December 2, 2014
This past Saturday, President Obama was spotted at local bookstore Politics & Prose – undoubtedly a renowned institution in Washington, D.C. – supporting the small business economy by purchasing 17 books from the shop. In recent years, the Saturday after Thanksgiving has been designated as “Small Business Saturday”, all in an effort to drive sales at small businesses – an ethos entirely opposing that of Black Friday-mass-retailer-hysteria. While Small Business Saturday has come and gone, that doesn’t mean that you can’t continue to support small businesses everywhere. With YOPP, consumers are provided with an app that connects them with local, small businesses that have precisely what they’re looking for.
“I started a small business in 2007 and therefore I understand the difficulties many small businesses face as they build their business, grow their customer base and look for value-added ways to market to and reach an increasingly mobile shopper,” said founder Shana Lawlor.
Lawlor is well-acquainted with small businesses, having run her own small business prior to creating Arlington Small Business Day (ASBD) in 2012 to raise awareness of of locally-owned businesses and service providers in Arlington, Virginia. During its first year, ASBD had its own encounter with President Obama when he stopped by One More Page Books where (similar to this past weekend) he shopped. In its second year, ASBD attracted even more local businesses and even brought out the support of local government officials and organizations, including Congressman Jim Moran.
“From ASBD, it became clear that a piece of technology was needed to make ASBD everyday. That’s how YOPP was born.”
YOPP is a new mobile app launched in September that supports small businesses by connecting them to consumers who are looking for specific items. Through YOPP’s network of shoppers and local businesses, users can easily get notified if and when a local shop carries an item that he or she is looking for. YOPP users simply have to post the item that they’re looking for – whether that’s a pair of knee-high, brown, leather boots or a place that serves local craft beer – and both existing users on the app and local merchants will be notified and can lead you to where you need to go. In the case of local businesses, they’ll receive notifications when a user’s demand matches something in a shop’s stock, and then the local merchant can reach out directly to the consumer.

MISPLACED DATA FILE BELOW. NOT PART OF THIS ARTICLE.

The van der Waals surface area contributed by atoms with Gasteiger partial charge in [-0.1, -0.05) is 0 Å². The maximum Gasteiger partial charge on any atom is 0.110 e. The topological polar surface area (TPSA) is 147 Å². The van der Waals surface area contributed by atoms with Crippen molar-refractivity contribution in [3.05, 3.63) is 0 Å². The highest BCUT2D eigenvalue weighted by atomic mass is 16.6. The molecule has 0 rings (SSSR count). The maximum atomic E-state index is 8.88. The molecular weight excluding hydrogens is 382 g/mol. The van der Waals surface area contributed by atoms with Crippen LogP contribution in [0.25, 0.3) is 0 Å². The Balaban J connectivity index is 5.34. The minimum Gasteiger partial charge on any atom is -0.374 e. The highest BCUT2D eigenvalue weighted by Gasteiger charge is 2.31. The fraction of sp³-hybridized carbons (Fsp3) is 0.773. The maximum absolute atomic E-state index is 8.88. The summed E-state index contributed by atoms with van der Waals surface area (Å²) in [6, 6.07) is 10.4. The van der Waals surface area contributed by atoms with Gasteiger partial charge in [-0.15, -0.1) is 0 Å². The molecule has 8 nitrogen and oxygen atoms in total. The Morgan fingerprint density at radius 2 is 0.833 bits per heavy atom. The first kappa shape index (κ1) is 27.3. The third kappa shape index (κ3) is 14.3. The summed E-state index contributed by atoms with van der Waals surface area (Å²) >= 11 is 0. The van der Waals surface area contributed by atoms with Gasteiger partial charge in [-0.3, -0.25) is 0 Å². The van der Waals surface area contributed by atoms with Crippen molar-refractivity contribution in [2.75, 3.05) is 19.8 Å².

“The world of online shopping is completely overwhelming,” said Lawlor. “Shoppers are forced to search in one place or the other wasting valuable time and money. YOPP is both a social and consumer driven platform that also enables interactive shopping, crowdsourcing and location-based notifications.”
What’s great about YOPP is that it also allows small businesses to create customized micro-sales through “invites” that enable them to move specific inventory in a set amount of time – giving them an additional tool to help them close their margins. Users of the app are also provided with features that allow them to “spot” great sales and post them to the rest of the YOPP community.
Since launching in September, YOPP continues to grow at a rate of 22 percent, according to Lawlor, and they are far exceeding their internal goals on both the small business and consumer side.
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